Narrowing the Window: Multisensory Perceptual Learning and its Neural Correlates
Powers, Albert Russell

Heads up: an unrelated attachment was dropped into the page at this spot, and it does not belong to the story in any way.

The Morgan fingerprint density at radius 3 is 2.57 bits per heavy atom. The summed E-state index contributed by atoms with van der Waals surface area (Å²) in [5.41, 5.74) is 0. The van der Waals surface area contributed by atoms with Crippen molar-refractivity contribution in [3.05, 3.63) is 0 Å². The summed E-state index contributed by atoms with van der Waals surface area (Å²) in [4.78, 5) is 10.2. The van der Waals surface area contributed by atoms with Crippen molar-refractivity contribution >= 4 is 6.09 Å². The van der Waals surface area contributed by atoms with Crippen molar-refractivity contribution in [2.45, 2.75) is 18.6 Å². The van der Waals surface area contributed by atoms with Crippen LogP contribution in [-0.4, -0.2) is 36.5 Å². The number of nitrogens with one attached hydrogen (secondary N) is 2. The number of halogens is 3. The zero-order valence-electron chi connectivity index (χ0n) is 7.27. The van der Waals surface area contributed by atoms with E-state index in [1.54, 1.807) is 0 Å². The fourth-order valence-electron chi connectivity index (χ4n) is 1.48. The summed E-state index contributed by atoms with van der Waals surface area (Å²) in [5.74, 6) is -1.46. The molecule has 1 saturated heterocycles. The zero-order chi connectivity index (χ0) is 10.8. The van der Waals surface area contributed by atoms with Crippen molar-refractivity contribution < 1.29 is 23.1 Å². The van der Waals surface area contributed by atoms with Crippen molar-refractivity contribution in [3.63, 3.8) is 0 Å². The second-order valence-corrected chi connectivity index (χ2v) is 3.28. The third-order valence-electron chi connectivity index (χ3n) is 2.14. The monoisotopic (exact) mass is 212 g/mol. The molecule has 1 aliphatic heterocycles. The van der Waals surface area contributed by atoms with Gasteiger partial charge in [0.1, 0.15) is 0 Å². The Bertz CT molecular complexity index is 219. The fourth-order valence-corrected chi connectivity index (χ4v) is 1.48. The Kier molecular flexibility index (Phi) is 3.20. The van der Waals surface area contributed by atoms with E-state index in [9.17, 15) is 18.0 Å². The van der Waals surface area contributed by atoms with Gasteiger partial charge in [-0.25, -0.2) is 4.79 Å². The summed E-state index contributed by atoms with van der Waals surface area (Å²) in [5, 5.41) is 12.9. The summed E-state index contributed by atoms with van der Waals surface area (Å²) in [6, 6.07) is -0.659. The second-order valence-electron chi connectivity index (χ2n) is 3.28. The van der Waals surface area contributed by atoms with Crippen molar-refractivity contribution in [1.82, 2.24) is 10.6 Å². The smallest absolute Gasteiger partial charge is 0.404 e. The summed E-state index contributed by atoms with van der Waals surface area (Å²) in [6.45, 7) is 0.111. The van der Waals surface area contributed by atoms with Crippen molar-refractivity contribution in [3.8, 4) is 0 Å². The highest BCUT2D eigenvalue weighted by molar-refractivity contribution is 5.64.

The brain’s ability to bind incoming auditory and visual stimuli depends critically on the temporal structure of this information. Specifically, there exists a window of time within which stimuli are highly likely to be bound together and perceived as part of the same environmental event. Several studies have characterized the temporal bounds of this window, but few have investigated its malleability. Here, the plasticity in the size of this temporal binding window was investigated using a perceptual learning paradigm in which participants were given feedback during a two-alternative forced choice (2-AFC) audiovisual simultaneity judgment task. Training resulted in a marked (i.e., approximately 40%) narrowing in the size of the window. To rule out the possibility that this narrowing was the result of changes in cognitive biases, a second experiment using a two-interval forced choice (2-IFC) paradigm was undertaken during which participants were instructed to identify a simultaneously presented audiovisual pair presented within one of two intervals. The 2-IFC paradigm resulted in a narrowing that was similar in both degree and dynamics to that using the 2-AFC approach. In a follow-up neruoimaging study, we sought to reveal the neural substrates of these changes. Eleven subjects completed a two-day 2-IFC audiovisual simultaneity judgment training paradigm, immediately before and after which they performed the same task during an event-related 3T fMRI session. A central zone of multisensory convergence, the posterior superior temporal sulcus (pSTS), as well as areas of auditory and visual cortex, exhibited robust BOLD decreases following training, and resting state and effective connectivity analyses revealed significant increases in functional coupling between these cortices after training. These imaging data represent the first evidence of the neural correlates underlying plastic change in adult multisensory networks that likely represent the substrate for a multisensory temporal binding window. These findings suggest a high degree of flexibility in multisensory temporal processing and have important implications for interventional strategies that may be used to ameliorate clinical conditions (e.g., autism, dyslexia) in which multisensory temporal function may be impaired.